A few common reasons why an inspection will not pass:

The following are usually easy fixes to have ready and in place to avoid the re-inspection fee, if not already corrected.


  1. A Smoke Detector or best is a combination Smoke/CO detector inside each sleeping room.
  2. A Smoke Detector or best is a combination Smoke/CO detector outside the sleeping rooms that is within 15 feet of all the sleeping room entrances.
  3. A Smoke Detector or best is a combination Smoke/CO detector on each habitable level of the home including basements.
  4. Carbon Monoxide Detector If not the combination type detectors, a minimum of one Carbon Monoxide (CO) detector within 15 feet of all bedroom entrances and on each habitable level of the home including basements or cellars used for storage or used as a mechanical room containing a fuel fired furnace or water heater (not for crawl spaces).
  5. Fire Extinguisher: A standard household ABC type in the kitchen area. The extinguisher must either have a “gauge” or “push to test button” showing that it is pressurized. For Condo units, not required inside the unit as long as there is a fire extinguisher in the common area hallway that is within 75 feet of the unit’s front door and the inspection tag is dated as current.

***Regarding smoke and CO detectors, they should be either the hardwired, plug-in (only for CO detectors) or the 10 year built-in permanent battery type – (most common). No longer allowed are detectors with the AA or 9volt disposable battery type. If your existing detectors are “hardwired” w/ battery a back-up, then ideally if replacements are needed, install a new hardwired type.

***Detectors can be the combination Smoke & CO type which is best for the locations outside of the bedrooms and for the detector on each habitable level, which will meet the requirement for a CO detector.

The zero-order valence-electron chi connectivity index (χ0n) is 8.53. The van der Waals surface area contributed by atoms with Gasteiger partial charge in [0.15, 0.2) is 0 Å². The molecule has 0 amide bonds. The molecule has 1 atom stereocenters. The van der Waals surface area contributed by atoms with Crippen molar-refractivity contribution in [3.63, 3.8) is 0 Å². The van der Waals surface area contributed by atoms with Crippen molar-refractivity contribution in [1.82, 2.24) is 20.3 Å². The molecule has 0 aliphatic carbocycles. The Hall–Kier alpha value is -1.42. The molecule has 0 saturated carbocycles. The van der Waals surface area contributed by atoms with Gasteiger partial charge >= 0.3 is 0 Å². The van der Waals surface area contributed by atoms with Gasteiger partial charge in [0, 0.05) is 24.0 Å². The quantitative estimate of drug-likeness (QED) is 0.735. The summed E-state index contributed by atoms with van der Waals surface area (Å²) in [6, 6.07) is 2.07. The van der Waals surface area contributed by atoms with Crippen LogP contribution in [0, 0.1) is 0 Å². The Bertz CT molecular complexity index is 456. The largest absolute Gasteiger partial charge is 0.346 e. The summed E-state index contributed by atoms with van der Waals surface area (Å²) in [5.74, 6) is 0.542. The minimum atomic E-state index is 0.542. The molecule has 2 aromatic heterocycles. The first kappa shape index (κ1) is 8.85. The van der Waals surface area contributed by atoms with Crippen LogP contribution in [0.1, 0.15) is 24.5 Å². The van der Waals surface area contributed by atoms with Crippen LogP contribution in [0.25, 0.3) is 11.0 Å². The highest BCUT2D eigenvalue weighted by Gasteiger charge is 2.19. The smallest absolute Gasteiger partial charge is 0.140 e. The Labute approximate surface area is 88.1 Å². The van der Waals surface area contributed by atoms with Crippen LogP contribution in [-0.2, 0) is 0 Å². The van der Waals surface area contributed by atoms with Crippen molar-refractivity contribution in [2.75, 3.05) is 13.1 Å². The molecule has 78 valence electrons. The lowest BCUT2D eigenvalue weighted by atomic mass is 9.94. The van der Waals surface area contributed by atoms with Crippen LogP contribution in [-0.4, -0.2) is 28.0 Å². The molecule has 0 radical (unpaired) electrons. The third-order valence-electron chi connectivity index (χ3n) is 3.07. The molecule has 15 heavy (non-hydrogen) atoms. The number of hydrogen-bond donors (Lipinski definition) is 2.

***All existing smoke detectors must be less than 10 years old and typically most stand alone Carbon Monoxide detectors expire at 5, 7 or 10 years depending on the manufacturer or the life expectancy stated by the manufacturer, whichever is less. (Date of manufacture is usually found on the back of the detector)

***When replacing and buying new smoke or CO detector alarms, AVOID INEXPENSIVE UNITS FROM Amazon. Many of those do not have the required “date of manufacture” on the back, are not UL Listed and some do not function correctly when tested. I recommend the following: FireX, Kidde, XSense, BRK, First Alert, USI-Electric, Universal or other UL Listed types.


  1. A GFCI (Ground Fault Circuit Interrupter) type outlet in bathrooms. Usually OK if built or remodeled since the mid 1970’s. All bathroom outlets must be GFCI protected.
  2. No openings or missing breaker slots on the interior of the main electric service panel or electric sub-panels (if present).
  3. Outlets, Switches and electrical boxes present must be covered (No broken, missing or open cover plates). No exposed wiring. Accessible outlets will be tested for “reverse polarity” which can be dangerous.


  1. Security Doors on exterior exits can’t have a keyed deadbolt on the interior side. Must be able to be unlocked during an emergency from the inside using a “Thumb Turn” type unlocking mechanism and not a key. All exit doors must not have a keyed deadbolt on the interior side of the door that requires the key to unlock, even if the key is left in the interior side lock. Must have a “Thumb Turn” opening mechanism.
  2. Ideally, all windows with security bars that cannot be opened from the inside should be removed. Especially on any basement or below grade bedroom windows. This is a good safety and liability necessity.